Longitudinal Short TE Proton Magnetic Resonance Spectroscopy and Disease Progression in Inherited Prion DiseaseHyare H 1,2 , Siddique D 2, 3 , Webb T 2, 3 , Wroe S 2, 3 , Collinge J 2, 3 , Thornton JS 1 , Yousry T 11 Lysholm Department of Neuroradiology, National Hospital for Neurology and Neurosurgery,2 MRC Prion Unit, Department of Neurodegenerative Diseases, Institute of Neurology, UCL,3National Prion Clinic, National Hospital for Neurology and Neurosurgery, Queen Square, London, UKO22IntroductionInherited prion disease is a progressive neurodegenerativedisease characterised by different mutations within theprion protein (PRNP) gene 1 . Conventional MR sequencesare often unremarkable but with a therapeutic trialunderway, non-invasive monitoring of disease progressionis vital. To date, proton magnetic resonance spectroscopy( 1 H-MRS) studies in inherited prion disease have beenlimited to case reports and small series 2-4 . The purpose ofthis study was to determine longitudinal changes in cerebral1 H-MRS metabolite-ratios in inherited prion disease andinvestigate their value as surrogate markers of diseaseprogression.MethodsFive symptomatic patients (3 male, 2 female, mean age 46years) with inherited prion disease, referred to the NationalPrion Clinic, National Hospital for Neurology andNeurosurgery, for treatment with quinacrine as part of theMRC Prion 1 Trial, were studied. Short echo time (TE),single voxel 1 H-MRS was performed using an automatedpoint-resolved spin-echo localisation (PRESS) technique,with TE 35ms, TR 3000, NEX 8 at 1.5T (GE MedicalSystems, Milwaukee, WI). Spectra were acquired fromtwo voxels (volume 3.3ml-4.4ml) centred on the right headof caudate (RHC) to include the anterior right putamen, andthe right thalamus (RTH) (Fig 1). Signal ratios for themetabolites N-acetylaspartate (NAA), choline containingcompounds (Cho) and myo-inositol (MI) relative to totalcreatine (Cr) were determined using LCModel software 5 .Spectra were obtained serially using the same protocol inall patients at 3 month intervals to a maximum of 9 monthsfollow up.ResultsClinically all patients demonstrated disease progressionwith a decrease in mini mental state examination (MMSE)and activities of daily living (ADL) clinical scores.Appearances on conventional MRI were unremarkableexcept for mild volume loss. In the RHC voxel, all patientsdemonstrated a decrease in NAA/Cr and an increase inMI/Cr with time (Figs. 2 and 3). Linear regression analysisdemonstrated a mean slope of -0.0520 (SE 0.013) permonth for NAA/Cr (p=0.018) and 0.0975 (SE 0.025) permonth for MI/Cr (p=0.018). No significant change wasseen for Cho/Cr in the RHC voxel, or any metabolite-ratioin the RTH voxel.ConclusionAnatomically specific changes in NAA/Cr and MI/Cr wereobserved concomitant with clinical deterioration.Spongiosis, gliosis and neuronal loss are histopathologicalfeatures of inherited prion disease and changes are oftenextensive in the caudate and putamen 6 . Elevated MI/Cr isthought to be associated with gliosis, and reduced NAA/Crwith neuronal loss in neurodegenerative conditions 7 .In the RHC voxel we observed a proportionally greaterchange in MI/Cr than NAA/Cr, suggesting that MI/Cr maybe a more sensitive index of pathological changes.As opposed to conventional MR imaging, longitudinalshort TE1 H-MRS may provide important surrogatemarkers of disease progression in patients with inheritedforms of prion disease.Fig 1: Axial T2 FSE images demonstrating positions of the RHC voxel(A) and RTH voxel (B).NAA/Cr21.81.61.41.210.80.60.40.20Right head of caudate and right putamen voxel0 1 2 3 4 5 6 7 8 9Time (months)Fig 2: NAA/Cr versus time in RHC voxelMI/Cr1.41.210.80.60.40.20ARight head of caudate and right putamen voxel0 1 2 3 4 5 6 7 8 9Time (months)Fig 3: MI/Cr versus time in the RHC voxelPatient 1Patient 2Patient 3Patient 4Patient 5Patient 1Patient 2Patient 3Patient 4Patient 5References(1) Malluci G et al. Curr Opin Neurol. 17(6), 641-647 (2004)(2) Shyu W-C et al.. J Neurol Sci. 138, 157-160 (1996)(3) Konaka K et al. Neuroradiology. 42, 662-665 (2000)(4) Waldmann AD et al. Neuroradiology. 48(6), 428-33 (2006)(5).Provencher SW et al. Magn Reson Med. 30, 672-679 (1993)(6) Nicholl D et al. J Neurol Neurosurg Pyschiatry. 58, 65-69 (1995)(7) Valenzuela et al. Neurology. 56, 592-598 (2001)This project was funded by the Medical Research Council.B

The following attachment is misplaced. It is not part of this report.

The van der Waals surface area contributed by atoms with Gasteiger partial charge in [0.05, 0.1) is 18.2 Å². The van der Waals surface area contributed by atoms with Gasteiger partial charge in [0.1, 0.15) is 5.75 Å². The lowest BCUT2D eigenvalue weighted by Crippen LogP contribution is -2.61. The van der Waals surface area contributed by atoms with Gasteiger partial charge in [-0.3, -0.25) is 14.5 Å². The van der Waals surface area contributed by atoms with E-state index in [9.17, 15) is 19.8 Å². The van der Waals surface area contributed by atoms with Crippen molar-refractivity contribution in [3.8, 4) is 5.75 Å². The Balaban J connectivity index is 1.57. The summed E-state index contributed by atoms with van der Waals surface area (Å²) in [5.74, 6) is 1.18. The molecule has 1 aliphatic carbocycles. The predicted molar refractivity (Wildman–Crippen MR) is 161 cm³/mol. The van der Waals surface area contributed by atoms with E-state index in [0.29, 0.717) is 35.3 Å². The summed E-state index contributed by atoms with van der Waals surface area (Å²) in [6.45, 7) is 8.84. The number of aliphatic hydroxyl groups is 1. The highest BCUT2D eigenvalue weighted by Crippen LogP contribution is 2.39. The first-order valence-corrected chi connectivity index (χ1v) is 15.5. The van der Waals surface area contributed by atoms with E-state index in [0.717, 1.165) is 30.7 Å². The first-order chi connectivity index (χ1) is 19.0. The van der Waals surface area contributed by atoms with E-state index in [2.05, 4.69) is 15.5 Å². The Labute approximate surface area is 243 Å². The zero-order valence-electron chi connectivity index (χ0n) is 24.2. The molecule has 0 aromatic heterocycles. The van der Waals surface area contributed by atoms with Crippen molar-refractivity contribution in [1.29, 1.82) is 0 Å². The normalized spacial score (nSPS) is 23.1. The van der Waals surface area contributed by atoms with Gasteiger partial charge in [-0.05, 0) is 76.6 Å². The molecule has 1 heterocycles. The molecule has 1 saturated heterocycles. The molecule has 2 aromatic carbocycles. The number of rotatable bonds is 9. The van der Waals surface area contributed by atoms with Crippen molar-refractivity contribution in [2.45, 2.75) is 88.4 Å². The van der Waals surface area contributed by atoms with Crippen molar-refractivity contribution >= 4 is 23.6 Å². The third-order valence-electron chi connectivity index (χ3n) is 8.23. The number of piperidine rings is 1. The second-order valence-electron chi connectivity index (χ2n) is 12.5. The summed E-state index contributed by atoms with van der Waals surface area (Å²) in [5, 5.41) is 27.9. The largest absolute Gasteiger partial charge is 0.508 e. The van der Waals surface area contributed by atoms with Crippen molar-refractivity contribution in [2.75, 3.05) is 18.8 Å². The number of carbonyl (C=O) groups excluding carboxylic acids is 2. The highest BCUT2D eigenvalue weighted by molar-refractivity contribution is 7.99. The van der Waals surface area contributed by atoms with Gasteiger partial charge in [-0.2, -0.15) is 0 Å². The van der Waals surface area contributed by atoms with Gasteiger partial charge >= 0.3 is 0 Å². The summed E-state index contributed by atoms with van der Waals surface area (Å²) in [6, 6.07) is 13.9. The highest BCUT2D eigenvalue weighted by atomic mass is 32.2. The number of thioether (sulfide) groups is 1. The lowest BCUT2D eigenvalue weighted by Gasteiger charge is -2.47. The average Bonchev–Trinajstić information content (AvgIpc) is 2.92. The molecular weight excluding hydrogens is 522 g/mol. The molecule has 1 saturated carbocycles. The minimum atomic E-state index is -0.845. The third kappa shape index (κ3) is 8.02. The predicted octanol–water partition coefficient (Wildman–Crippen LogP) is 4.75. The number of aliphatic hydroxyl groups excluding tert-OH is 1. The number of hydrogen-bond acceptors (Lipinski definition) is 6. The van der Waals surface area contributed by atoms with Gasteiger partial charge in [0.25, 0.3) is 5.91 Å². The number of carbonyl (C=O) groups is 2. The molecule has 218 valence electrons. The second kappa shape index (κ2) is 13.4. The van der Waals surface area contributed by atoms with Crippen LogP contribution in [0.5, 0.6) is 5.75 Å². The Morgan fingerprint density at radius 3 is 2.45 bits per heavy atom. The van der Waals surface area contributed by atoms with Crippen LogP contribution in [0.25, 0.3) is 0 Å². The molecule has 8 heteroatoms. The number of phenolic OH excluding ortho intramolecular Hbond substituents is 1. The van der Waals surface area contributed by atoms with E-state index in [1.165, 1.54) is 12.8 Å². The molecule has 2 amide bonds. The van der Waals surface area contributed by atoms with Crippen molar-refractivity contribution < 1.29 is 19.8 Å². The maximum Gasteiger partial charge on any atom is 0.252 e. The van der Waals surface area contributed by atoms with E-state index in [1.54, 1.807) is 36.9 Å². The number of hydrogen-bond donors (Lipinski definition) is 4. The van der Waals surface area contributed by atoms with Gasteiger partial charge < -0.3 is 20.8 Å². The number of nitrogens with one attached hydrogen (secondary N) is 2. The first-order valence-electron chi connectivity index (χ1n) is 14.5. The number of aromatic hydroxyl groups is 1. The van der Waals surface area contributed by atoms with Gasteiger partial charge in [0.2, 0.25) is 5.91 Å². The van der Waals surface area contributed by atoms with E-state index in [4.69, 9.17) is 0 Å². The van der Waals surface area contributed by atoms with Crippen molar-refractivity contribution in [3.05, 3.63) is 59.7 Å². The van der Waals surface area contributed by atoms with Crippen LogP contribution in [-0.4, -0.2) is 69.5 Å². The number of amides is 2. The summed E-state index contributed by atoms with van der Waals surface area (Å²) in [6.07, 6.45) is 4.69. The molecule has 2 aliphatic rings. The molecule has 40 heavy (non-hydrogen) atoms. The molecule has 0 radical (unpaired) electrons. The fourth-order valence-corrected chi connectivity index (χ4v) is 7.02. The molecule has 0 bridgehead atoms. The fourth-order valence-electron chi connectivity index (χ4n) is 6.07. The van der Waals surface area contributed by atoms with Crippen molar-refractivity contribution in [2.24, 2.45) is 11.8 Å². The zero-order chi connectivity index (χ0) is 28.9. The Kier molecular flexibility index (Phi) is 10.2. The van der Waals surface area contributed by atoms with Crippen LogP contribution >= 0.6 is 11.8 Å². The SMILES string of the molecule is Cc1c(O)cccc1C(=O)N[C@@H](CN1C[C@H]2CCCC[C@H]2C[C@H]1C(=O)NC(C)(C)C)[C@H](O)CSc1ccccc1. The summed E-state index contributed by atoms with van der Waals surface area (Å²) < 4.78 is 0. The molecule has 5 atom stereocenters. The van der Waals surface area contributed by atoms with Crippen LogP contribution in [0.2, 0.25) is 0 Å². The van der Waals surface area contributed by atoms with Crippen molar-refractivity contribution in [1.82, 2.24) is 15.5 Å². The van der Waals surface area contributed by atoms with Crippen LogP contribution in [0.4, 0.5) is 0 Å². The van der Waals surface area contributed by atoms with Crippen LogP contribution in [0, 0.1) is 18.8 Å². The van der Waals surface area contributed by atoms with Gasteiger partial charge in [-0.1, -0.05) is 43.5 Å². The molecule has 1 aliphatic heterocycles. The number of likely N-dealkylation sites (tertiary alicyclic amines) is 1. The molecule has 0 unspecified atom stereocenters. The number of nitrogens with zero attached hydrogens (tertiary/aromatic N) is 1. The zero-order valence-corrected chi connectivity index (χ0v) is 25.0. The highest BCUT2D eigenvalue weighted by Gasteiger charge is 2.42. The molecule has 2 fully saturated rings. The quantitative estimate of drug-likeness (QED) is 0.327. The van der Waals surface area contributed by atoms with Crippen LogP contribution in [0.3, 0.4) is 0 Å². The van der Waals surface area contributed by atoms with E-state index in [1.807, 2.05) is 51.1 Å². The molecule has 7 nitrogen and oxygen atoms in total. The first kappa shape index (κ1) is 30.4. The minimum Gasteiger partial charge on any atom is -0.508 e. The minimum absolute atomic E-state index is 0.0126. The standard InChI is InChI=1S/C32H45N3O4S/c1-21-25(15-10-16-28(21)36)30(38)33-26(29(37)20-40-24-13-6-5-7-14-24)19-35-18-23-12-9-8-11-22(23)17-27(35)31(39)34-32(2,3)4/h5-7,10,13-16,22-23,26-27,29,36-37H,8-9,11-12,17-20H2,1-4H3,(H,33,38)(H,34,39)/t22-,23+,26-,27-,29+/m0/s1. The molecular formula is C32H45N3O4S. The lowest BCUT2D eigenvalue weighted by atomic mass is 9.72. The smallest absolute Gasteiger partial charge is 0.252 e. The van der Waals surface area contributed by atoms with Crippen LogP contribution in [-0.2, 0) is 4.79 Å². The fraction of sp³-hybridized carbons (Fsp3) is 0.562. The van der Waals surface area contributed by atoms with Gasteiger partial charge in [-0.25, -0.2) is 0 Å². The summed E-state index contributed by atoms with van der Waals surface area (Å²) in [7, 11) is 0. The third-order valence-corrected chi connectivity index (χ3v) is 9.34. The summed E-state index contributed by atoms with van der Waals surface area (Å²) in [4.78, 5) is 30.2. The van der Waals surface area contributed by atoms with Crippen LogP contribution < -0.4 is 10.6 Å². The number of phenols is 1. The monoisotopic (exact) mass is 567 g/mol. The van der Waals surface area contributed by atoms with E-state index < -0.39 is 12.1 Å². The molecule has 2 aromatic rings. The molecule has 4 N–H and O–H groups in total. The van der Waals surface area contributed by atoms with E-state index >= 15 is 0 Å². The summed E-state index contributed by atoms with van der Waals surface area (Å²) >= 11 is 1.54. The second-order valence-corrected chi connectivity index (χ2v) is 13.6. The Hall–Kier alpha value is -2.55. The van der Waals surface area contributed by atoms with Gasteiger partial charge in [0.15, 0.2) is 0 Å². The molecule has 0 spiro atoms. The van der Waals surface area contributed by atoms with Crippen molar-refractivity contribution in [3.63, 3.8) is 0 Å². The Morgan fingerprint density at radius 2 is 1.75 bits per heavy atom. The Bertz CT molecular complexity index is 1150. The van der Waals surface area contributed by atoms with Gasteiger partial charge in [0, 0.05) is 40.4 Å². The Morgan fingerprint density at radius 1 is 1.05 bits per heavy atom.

A New Functional Form for Arterial Input Function ModellingMatthew ORTON 1 , James D’Arcy 1 , Simon Walker-Samuel 1 , Martin Leach 1 , David Hawkes 2 , David Collins 11 Institute of Cancer Research, Sutton, Surrey, UK. SM2 5NG.2 Centre for Medical Image Computing, University College London, WC1E 6BT, UK.O23IntroductionThe use of dynamic MR methods for first-pass kinetic modelling of diffusibletracers has received much recent attention. The holy-grail is the accuratequantification of various pharmacokinetic parameters which have importantdiagnostic and prognostic capabilities. A crucial component of such analyses isthe Arterial Input Function (AIF), which is the concentration of tracer in theblood plasma as a function of time.Since the AIF is not fixed, either between patients, or for the same patient ondifferent examinations, it is of primary importance to use an AIF that isappropriate to the data being considered. Failure to do this will have an obviousimpact on the estimation of the pharmacokinetic parameters, and this has beenwidely reported by many researchers. Current solutions include directmeasurement in a blood vessel (1), reference region methods (2), or using afunctional form of some kind (3,4) – each of these methods have advantages anddisadvantages.The approach proposed here is the use of a particular functional form for theAIF, which is given in the next section. The ultimate aim of this work will be toestimate the parameters of the proposed AIF directly from the data within theROI, removing the need for data from either blood vessels or reference regions.This abstract presents the form for the AIF along with a theoretical justification,discusses its properties, and presents some preliminary results where the AIFparameters are estimated from the tissue uptake curves taken from a primarybreast carcinoma.MethodsFunctional form for AIF: The proposed AIF is given by2 −m1t−m2t−m1tcp( t)= a1m1t e + a2( e − e ).This function has some similarities with that described by Weinmann et al. (3), inthat it contains exponentially decaying terms with two rate constants, and twoamplitude parameters. However, figure 3 shows that it has a very different initialshape from the bi-exponential form of Weinmann. An important difference isthat c p (0) = 0, so that this function correctly models the fact that the tracerconcentration gradually reaches its maximum level, rather than instantaneously.An advantage of this form is that when combined with the Tofts model for tracerdiffusion from the plasma (5), the resulting convolution has an analyticalsolution. The inclusion of m 2 1 in the first term means that a 1 is the area under thatpart of the curve.Theoretical justification for AIF: The AIF can be split into several phases – theinitial bolus, possible recirculation peak(s), equilibration with the whole bodyextravascular space, and finally renal excretion. Renal excretion occurs overseveral hours, so for first-pass modelling this effect can be neglected. Separaterecirculation peaks are also neglected since even though they can sometimes beseen in the MR signals from blood vessels, they have a diminishing effect at thetissue level. By the time the bolus reaches the aorta, its initial rectangular shapewill have been dispersed. A gamma function of the form c b (t) = α 1 t n e -m t 1is knownto be a reasonable model for this process (6), and that is the form used here.Increasing n forces the function to be near-zero for a longer initial period, whileincreasing m 1 makes both the rise and the fall faster. In principle n could takeany positive value, but for simplicity it is fixed at n = 1, which still retains themost important features of the function. The results of Weinmann et al. indicatethat the equilibration between the blood plasma and the whole body extravascularspace takes of order 10-20 minutes, during which time the initial bolus willbecome well mixed with the blood plasma. A simple dual-compartment model istherefore adequate to model the equilibration process, and this is characterised bya residue function of the form r(t) = α 2 e -m t 2. The complete AIF is the sum of theinitial bolus and the equilibrium phase, and is given bycp( t)= cb(t)+ r(t)⊗ cb(t),where ⊗ represents convolution. Some simple calculus and algebra recovers theexplicit form given above, where the amplitude terms have been condensed intothe parameters a 1 and a 2 .ResultsInitial results were obtained by using the Bayesian Fitting algorithm reportedbriefly in (7), that uses a probabilistic model to jointly estimate the AIFparameters and the pharmacokinetic parameters for a given ROI. The outputfrom the algorithm is a large collection of random samples from the inferredposterior distribution that can be used to provide estimates for the parameters inmany different forms. In figure 1, images of posterior mean estimates of thepharmacokinetic parameters k ep and K trans are shown for a primary breastcarcinoma, overlaid on the anatomical image. Of more interest in this context arethe results for the AIF parameters, and this is presented in two forms. Firstly infigure 2 estimates of the posterior distributions for each parameter are shown,which were obtained by smoothing a histogram of the samples from the fittingalgorithm. The peak of this distribution can be used as a point estimate for the0.0 1.0 2.0kep (min -1 )Figure 1: Images of pharmacokinetic parameters overlaid on the anatomicalimage of a breast carcinoma.p(a 1| data)p(m 1| data)c p(t) (mM)6543210.8 0.9 1a 1(mM min)13 14 15m 1(min −1 )1 1.1 1.2a 2(mM)Figure 2: Smoothed Posterior histograms for the four AIF parameters.Figure 3: Estimated AIF drawn as a scatter plot to represent uncertainty.0.3 0.6K trans (min -1 )00 0.2 0.4 0.6 0.8 1 1.2 1.4 1.6 1.8 2time (min)p(a 2| data)p(m 2| data)0.00.095 0.1 0.105 0.11m 2(min −1 )parameter, while the width gives a measure of the posterior uncertainty in theparameter. A more direct description is the AIF itself, and each sample from thefitting algorithm can be used to give an AIF curve that is a possible fit to the data.This is shown in figure 3 where each sample is used to generate a few pointsalong the AIF curve. The density of points in any region gives a measure of howlikely the curve is to pass through that region, given the uncertainty in theparameter estimates. This indicates that there is more uncertainty in the bolusthan the equilibration phase, which is not surprising since there is less data fromwhich to estimate the bolus parameters.ConclusionThe preliminary results presented here demonstrate that this functional form forthe AIF is reasonably realistic, and has some theoretical justification. When it isused in a fitting algorithm that estimates the parameters from tissue uptake data,the resulting curve is seen to be plausible, and commensurate with directlymeasured AIFs that have been previously reported (1,4). In particular, theestimate of m 2 is very similar to published values for the rate of equilibrationbetween the blood plasma and the whole body extravascular space (3).References(1) Fritz-Hansen T, et al. Mag. Res. Med. 3, 225-231 (1996)(2) Yang C, et al. Mag. Res. Med. 52, 1110-7 (2004)(3) Weinmann HJ, et al. Physiol. Chem. Phys. Med. NMR. 16, 167-172 (1984)(4) Parker GJ, et al. Proc. Intl. Soc. Mag. Res. Med. 13, 2100 (2005)(5) Tofts PS, et al. J. Magn. Reson. Imag. 10, 223-32 (1999)(6) Starmer CF, et al. J. Appl. Physiol. 28, 219-20 (1970)(7) Orton M, et al. Proc. Intl. Soc. Mag. Res. Med. 14, 3490 (2006)This project was funded by EPSRC grants GR/T20434/01 and GR/T20427/01(P),and CRUK grant C1060/A808.